Bush official: We' won't trade away sugar industry
Damage control brought U.S.
Damage control brought U.S. Under Secretary of Agriculture Bill Hawk to sugar country Wednesday.
Hawk visited the Red River Valley to tell its sugar beet farmers that the Bush administration will not trade away their industry.
"We recognize this as being a very sensitive industry and our trade negotiators understand that," said Hawk, under secretary for marketing and regulatory programs.
The region's sugar beet farmers are skeptical, and offer the U.S.-Central American Free Trade Agreement their reason.
President Bush's negotiators brokered CAFTA, a trade accord that will give six Central American countries greater access to the U.S. sugar market.
If passed by Congress, CAFTA is expected to increase the countries' duty-free access to the U.S. sugar market by 110,000 metric tons in the first year of the agreement. Their access would grow by another 2 percent each year after that for the next 15 years.
The region's sugar beet farmers say CAFTA would damage their industry, but they could survive it.
Their biggest worry is that the Bush administration will put the nation's sugar industry on the negotiating table with other countries.
"We're very concerned that this is a template as they go forward," said Victor Krabbenhoft, a Clay County, Minn., sugar beet farmer and chairman of the Minn-Dak Farmers Cooperative.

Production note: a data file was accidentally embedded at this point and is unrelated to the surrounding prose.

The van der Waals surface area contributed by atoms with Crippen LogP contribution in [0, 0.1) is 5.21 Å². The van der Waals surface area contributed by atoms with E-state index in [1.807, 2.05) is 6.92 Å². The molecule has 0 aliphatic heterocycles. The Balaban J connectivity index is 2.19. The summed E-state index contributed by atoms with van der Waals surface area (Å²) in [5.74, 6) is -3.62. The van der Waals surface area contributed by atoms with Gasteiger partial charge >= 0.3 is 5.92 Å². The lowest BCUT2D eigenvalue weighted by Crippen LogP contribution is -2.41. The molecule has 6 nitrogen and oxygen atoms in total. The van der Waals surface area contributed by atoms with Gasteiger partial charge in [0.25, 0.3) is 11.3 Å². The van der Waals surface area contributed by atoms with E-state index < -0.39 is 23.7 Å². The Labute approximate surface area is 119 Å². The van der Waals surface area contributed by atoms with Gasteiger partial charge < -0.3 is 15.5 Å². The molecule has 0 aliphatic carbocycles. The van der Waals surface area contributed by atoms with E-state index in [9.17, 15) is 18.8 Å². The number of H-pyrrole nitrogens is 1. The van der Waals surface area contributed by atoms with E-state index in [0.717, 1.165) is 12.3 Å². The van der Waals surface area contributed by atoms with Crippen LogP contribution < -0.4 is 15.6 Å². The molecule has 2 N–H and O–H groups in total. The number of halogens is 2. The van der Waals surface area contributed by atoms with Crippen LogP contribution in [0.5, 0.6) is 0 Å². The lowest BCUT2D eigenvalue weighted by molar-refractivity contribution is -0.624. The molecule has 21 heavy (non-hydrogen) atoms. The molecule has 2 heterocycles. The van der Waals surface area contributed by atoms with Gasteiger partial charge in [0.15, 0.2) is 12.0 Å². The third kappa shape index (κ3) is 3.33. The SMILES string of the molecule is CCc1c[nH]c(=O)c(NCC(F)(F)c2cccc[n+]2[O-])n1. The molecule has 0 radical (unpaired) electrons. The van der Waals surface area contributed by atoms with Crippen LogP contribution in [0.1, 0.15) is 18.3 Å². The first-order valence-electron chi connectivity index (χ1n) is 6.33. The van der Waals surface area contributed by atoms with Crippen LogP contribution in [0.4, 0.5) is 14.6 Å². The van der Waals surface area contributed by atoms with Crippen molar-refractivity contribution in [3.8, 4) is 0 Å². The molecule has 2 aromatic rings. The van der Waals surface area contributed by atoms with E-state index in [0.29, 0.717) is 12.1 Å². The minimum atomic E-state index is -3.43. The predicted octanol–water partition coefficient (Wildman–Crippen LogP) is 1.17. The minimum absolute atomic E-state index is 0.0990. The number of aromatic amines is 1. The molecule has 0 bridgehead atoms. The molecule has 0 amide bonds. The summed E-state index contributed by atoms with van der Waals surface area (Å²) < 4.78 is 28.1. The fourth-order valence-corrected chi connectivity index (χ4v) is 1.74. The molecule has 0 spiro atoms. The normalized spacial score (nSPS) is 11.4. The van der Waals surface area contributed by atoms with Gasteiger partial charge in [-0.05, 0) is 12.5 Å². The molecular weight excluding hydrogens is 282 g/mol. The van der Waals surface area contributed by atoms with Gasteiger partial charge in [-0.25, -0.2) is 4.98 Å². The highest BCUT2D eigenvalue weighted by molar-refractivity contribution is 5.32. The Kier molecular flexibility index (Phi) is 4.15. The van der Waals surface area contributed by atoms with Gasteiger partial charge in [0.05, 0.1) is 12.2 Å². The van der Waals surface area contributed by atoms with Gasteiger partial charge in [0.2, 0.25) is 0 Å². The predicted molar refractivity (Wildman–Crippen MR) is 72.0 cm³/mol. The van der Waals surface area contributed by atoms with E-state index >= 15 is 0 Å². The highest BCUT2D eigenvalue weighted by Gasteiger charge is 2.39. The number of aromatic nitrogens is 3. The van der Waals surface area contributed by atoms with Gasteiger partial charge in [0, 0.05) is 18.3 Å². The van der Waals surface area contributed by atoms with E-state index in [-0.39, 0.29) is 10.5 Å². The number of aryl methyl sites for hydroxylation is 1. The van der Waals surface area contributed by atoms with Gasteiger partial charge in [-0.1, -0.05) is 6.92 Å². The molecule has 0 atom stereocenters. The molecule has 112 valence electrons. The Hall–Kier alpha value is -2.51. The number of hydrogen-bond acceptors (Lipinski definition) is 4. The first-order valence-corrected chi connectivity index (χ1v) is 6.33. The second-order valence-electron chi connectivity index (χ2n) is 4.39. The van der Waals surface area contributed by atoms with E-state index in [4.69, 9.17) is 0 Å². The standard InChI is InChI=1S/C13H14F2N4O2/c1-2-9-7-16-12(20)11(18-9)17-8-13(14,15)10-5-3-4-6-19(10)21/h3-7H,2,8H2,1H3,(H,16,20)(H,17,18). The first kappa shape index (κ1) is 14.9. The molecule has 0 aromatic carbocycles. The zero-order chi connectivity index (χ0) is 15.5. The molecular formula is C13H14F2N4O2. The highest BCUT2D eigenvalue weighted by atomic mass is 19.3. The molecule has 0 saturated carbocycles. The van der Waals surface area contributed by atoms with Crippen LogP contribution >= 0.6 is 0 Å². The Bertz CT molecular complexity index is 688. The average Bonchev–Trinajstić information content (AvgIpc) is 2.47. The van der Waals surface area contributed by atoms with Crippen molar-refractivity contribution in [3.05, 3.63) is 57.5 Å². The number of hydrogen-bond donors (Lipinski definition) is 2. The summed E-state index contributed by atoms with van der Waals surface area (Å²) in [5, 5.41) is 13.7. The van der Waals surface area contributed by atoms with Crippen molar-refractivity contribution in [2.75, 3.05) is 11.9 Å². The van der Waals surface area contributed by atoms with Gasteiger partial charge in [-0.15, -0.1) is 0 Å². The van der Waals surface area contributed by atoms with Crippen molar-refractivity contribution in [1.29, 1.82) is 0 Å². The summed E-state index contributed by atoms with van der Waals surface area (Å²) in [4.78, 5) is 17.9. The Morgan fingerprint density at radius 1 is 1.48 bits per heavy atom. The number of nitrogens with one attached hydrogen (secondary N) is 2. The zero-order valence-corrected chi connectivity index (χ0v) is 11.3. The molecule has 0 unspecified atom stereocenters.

Hawk said U.S. trade officials have not targeted the sugar industry for ruin.
He said CAFTA is not a precedent for other trade agreements.
During trade negotiations in January, U.S. officials refused to grant Australia more access to the U.S. sugar market, he said.
Sen. Kent Conrad, D-N.D., accused the president of being too liberal on free trade, saying Bush is willing to give up an entire industry for minor trade gains in the overall agriculture sector.
"Words are cheap," Conrad said. "What this administration has done is repeatedly put sugar on the table in a way that would decimate the industry."
The region's sugar beet farmers and processing plant workers have collected 25,000 signatures for a petition against CAFTA. They've sent copies of the petition to Bush, Vice President Dick Cheney and members of Congress.
Hawk met with farmers Wednesday at the Fryn' Pan restaurant in Moorhead, where he talked about trade and other farm issues.
He also stopped by The Forum, where he campaigned for Bush and criticized Democrat presidential candidate John Kerry's record on agriculture.
Kerry has voted against extending the nation's sugar program, against increasing ethanol production and against disaster aid for farmers seven times, Hawk said.
"I don't think I've ever seen a clearer distinction between candidates on agriculture issues," he said.
Readers can reach Forum reporter Jeff Zent at (701) 241-5526